Dr Bader raises an important issue that was the subject of some controversy for several years1,2 following the introduction of live attenuated virus mumps vaccine in the United States in December 1967. In retrospect, routine use of the mumps vaccine as soon as it was introduced might have prevented the circumstances that have led to the relative resurgence in mumps recently observed. Most expert opinions at the time of vaccine licensure, and for approximately ten years thereafter, did not recommend priority be given to mumps vaccination. Low priority for mumps vaccination was the result of a variety of factors, including doubts about the duration of immunity conferred by mumps vaccine in the absence of long-term efficacy data and a lack of epidemiologic data on the health impact of mumps that were as convincing as, for example, those for poliomyelitis, rubella, and measles.2 In the absence of strong recommendations,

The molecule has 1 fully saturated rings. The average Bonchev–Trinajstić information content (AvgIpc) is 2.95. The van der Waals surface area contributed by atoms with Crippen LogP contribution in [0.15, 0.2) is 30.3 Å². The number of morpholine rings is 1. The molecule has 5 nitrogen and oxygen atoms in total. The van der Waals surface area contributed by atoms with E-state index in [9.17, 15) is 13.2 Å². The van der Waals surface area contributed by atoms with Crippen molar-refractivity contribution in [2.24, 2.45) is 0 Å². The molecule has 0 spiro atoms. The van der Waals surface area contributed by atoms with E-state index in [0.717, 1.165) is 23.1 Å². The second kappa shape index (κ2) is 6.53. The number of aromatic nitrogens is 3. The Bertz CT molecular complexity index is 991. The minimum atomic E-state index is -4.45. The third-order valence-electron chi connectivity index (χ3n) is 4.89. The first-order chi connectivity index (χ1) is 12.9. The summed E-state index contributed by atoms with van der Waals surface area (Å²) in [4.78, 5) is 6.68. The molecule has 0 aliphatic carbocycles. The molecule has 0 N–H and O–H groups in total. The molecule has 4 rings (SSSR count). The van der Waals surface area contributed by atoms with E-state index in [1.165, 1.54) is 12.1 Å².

COCHI SL, PREBLUD SR, ORENSTEIN WA. Perspectives on the Relative Resurgence of Mumps in the United States-Reply. Am J Dis Child. 1988;142(10):1021–1022. doi:10.1001/archpedi.1988.02150100015006
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